But as no woman's nerves can bear with impunity so terrible a strain, presently Margaret turned faint, and sank on Gerard's shoulder, smiling feebly, but quite, quite unstrung. Then Gerard was anxious, and would seek assistance. But she held him with a gentle grasp, and implored him not to leave her for a moment. "While I can lay my hand on you, I feel you are safe, not else. Foolish Gerard! nothing ails me. I am weak, dearest, but happy, oh! so happy."
Then it was Gerard's turn to support that dear head, with its great waves of hair flowing loose over him, and nurse her, and soothe her, quivering on his bosom, with soft encouraging words and murmurs of love, and gentle caresses. Sweetest of all her charms is a woman's weakness to a manly heart.
Poor things! they were happy. To-morrow they must part. But that was nothing to them now. They had seen Death, and all other troubles seemed light as air. While there is life there is hope: while there is hope there is joy. Separation for a year or two, what was it to them, who were so young, and had caught a glimpse of the grave? The future was bright, the present was Heaven: so passed the blissful hours.
Alas! their innocence ran other risks besides the prison and the grave: they were in most danger from their own hearts and their inexperience, now that visible danger there was none.
Ghysbrecht Van Swieten could not sleep all night for anxiety. He was afraid of thunder and lightning: or he would have made one of the party that searched Peter's house. As soon as the storm ceased altogether, he crept down stairs, saddled his mule, and rode to the "Three Kings" at Sevenbergen. There he found his men sleeping, some on chairs, some on the tables, some on the floor. He roused them furiously, and heard the story of their unsuccessful search, interlarded with praises of their zeal.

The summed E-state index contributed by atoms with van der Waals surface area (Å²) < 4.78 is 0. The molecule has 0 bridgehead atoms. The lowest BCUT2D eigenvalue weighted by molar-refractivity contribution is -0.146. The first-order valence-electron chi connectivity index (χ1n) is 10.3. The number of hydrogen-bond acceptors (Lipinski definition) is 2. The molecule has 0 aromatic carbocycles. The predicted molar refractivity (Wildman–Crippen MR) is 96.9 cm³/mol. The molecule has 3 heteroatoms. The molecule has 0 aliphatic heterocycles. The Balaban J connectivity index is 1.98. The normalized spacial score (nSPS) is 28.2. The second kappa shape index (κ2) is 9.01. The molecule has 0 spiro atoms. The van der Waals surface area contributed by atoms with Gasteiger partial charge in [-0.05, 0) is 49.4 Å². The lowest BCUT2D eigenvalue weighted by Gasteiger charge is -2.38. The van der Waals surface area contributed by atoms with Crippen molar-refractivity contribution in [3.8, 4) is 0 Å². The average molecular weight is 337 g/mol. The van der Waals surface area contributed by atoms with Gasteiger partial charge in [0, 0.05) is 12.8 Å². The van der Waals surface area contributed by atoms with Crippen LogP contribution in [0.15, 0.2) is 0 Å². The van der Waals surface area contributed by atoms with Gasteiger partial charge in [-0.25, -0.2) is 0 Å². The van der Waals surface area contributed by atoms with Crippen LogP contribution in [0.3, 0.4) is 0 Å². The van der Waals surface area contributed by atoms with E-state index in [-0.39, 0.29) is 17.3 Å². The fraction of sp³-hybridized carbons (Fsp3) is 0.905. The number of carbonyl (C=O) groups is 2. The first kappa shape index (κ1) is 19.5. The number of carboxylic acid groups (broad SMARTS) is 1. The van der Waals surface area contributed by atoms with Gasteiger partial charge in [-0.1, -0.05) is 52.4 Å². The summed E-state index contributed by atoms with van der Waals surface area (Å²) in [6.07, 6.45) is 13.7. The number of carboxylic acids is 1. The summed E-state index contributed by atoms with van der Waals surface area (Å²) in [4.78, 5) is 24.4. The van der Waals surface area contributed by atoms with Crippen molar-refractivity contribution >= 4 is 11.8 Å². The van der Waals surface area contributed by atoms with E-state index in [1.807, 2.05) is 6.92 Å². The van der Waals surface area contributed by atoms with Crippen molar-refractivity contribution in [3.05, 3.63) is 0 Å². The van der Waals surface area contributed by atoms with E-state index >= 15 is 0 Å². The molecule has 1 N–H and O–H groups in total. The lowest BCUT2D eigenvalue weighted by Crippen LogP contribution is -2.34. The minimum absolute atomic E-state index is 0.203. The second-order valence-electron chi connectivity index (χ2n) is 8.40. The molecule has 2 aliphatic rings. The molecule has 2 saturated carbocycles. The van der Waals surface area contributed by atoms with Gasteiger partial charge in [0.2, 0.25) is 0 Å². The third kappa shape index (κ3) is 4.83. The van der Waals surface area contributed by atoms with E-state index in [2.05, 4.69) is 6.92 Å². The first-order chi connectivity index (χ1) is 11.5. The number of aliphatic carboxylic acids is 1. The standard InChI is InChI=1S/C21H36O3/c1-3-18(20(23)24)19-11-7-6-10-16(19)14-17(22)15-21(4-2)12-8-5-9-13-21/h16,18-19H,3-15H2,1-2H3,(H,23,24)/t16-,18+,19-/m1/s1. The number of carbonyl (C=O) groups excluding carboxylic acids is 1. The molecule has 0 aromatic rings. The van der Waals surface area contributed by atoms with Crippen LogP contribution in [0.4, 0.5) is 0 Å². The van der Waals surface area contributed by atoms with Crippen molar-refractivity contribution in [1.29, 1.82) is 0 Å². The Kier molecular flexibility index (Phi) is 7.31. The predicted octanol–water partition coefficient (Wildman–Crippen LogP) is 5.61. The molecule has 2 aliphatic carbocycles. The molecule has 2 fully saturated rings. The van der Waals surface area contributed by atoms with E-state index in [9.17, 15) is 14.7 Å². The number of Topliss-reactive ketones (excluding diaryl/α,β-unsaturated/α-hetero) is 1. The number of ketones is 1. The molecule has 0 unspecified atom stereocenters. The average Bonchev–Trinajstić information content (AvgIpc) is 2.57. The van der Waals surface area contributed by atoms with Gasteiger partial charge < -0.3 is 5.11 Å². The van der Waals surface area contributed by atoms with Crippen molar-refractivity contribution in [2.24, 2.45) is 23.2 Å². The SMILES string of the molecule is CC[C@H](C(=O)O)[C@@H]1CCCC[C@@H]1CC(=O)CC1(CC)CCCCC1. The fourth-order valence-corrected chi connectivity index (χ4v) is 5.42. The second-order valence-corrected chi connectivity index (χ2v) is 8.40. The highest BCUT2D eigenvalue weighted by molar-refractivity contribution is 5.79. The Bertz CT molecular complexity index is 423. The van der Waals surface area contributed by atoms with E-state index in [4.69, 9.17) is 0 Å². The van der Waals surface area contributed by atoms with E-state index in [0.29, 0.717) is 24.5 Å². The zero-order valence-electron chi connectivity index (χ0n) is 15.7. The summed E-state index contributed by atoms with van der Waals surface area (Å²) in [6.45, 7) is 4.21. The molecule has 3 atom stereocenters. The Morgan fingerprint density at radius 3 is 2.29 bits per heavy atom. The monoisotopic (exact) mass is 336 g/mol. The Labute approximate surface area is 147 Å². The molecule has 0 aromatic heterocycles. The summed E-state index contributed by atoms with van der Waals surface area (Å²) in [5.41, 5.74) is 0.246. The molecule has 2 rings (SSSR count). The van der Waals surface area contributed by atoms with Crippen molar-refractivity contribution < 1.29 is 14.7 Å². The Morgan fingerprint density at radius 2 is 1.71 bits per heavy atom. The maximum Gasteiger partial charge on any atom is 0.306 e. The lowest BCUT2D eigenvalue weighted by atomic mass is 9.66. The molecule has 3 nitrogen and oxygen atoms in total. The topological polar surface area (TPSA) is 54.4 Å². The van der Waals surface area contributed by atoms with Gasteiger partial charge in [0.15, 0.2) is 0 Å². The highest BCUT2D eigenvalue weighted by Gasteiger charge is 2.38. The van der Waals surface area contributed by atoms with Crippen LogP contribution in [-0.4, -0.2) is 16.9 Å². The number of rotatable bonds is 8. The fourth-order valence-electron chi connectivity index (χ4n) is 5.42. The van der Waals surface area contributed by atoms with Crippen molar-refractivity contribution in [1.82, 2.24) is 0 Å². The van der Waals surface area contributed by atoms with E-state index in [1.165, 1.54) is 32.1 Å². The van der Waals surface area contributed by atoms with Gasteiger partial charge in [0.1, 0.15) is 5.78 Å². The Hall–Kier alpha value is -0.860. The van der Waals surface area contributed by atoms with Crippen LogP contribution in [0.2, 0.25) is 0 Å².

"Fool! to let you go without me," cried the burgomaster. "My life on't he was there all the time. Looked ye under the girl's bed?"
"No: there was no room for a man there."
"How know ye that, if ye looked not?" snarled Ghysbrecht. "Ye should have looked under her bed and in it, too; and sounded all the panels with your knives. Come, now, get up, and I shall show ye how to search."
Dierich Brower got up, and shook himself: "If you find him, call me a horse and no man."
In a few minutes Peter's house was again surrounded.
The fiery old man left his mule in the hands of Jorian Ketel, and, with Dierich Brower and the others, entered the house.
The house was empty.
Not a creature to be seen, not even Peter. They went up-stairs, and then suddenly one of the men gave a shout, and pointed through Peter's window, which was open. The others looked, and there, at some little distance, walking quietly across the fields with Margaret and Martin, was the man they sought. Ghysbrecht with an exulting yell, descended the stairs, and flung himself on his mule; and he and his men set off in hot pursuit.